Uncovering a massacre in CAR
Story-telling is what I do.
Sometimes, as a reporter, one follows stories that are already in the press. At other times, the events are already unfolding right in front of you.
We film the pictures and let the images speak for themselves.
It is rare these days that a journalist can uncover an event that no one has heard of.
Our starting point was the main hospital in Bouar, in Western region of Central African Republic, this is where most of the dead as well as the survivors of the shooting were taken to on October 27.
The hospital documented the names and ages of those killed. On the list, we counted 18 dead and 13 people injured.
We then spoke to some of the survivors of the shooting, including Clarisse Demokombona, who lost two of her children.
I interviewed many mothers who have lost their children before.
Clarisse was still in the initial state of shock, unaccepting of what happened that terrible night.
Her three children who survived were trying their best to get her attention, clinging to their mother, but she was unable to even look at them, let alone give them any reassurance, or love.
Whisper through translator
After the interview I bent down next to Clarisse and whispered to her through a translator: "Your children need you now more than ever."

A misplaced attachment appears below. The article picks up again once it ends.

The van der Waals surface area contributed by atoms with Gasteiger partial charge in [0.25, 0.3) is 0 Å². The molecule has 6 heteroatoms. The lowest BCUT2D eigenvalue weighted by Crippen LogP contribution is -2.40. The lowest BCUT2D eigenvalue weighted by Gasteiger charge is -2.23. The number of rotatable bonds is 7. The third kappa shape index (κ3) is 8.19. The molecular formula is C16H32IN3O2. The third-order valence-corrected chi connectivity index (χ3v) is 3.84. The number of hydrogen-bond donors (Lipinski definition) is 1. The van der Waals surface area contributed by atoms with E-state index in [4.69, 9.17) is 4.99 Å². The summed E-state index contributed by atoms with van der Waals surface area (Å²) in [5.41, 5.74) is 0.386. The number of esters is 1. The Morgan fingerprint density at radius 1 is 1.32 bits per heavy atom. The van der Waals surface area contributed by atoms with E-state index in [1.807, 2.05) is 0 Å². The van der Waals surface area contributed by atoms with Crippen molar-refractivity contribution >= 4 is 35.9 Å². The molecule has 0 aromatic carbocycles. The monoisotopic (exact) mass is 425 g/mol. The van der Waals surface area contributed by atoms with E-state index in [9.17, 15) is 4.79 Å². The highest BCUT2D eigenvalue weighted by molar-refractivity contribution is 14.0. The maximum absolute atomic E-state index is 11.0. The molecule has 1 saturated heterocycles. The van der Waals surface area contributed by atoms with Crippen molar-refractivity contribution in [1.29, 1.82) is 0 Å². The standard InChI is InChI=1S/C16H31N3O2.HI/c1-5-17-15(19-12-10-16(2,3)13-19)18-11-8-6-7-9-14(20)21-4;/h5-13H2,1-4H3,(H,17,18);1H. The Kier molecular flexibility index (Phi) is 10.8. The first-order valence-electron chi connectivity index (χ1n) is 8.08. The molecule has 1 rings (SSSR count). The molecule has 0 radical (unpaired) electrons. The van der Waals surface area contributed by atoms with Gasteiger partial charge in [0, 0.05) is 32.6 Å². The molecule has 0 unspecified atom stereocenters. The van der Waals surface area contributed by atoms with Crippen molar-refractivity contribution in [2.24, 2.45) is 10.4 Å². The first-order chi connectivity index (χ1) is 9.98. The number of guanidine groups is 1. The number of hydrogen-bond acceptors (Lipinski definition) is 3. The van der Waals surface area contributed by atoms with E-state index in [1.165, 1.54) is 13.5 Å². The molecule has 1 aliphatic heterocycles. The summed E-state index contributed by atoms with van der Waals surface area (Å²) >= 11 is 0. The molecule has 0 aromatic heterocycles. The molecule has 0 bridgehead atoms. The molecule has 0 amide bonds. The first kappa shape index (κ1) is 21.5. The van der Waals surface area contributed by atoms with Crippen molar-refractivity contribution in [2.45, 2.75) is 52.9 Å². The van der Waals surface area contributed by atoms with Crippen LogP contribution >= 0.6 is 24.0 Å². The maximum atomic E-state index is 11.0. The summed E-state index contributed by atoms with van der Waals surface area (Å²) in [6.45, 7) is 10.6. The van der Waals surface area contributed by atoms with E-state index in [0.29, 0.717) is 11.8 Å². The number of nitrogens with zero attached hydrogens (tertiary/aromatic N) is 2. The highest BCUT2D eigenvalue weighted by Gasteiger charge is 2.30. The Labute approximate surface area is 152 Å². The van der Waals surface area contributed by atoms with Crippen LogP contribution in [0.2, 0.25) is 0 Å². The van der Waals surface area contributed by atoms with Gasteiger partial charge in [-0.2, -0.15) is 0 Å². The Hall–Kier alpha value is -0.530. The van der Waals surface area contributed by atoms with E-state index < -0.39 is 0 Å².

She replied: "I know, but I don't have the strength inside me to take care of them. Perhaps God will give me that strength."
On the morning of October 26, a group of armed vigilantes known as Anti-Balaka [which means "anti-machete" in the local language] attacked the Seleka in Bouar.
There was a long gun-battle, and Clarisse's family along with three or four other families decided to hide in a little hut in the bush until they felt safe enough to come out.
It was also raining heavily that day, and the little hut was the only shelter for kilometres.
The story of how and why armed men decided to shoot into this hut is extremely murky.
Witnesses say the son of the owner of the shack had stolen a mattress earlier that day, and had been taken to a Seleka base.
Possibly, as a way of getting out of crime, he had told them that Anti-Balaka fighters were hiding there.
His name, along with his father and mother, are on the list of the dead at the hospital.
Clarisse and other witnesses says it was dark, although the men did have a torch, and they only stopped shooting after she shouted out, and the surviving children started to cry.
The men then left the dead and the injured.
It was only the next day that the survivors relatives helped get them to the hospital.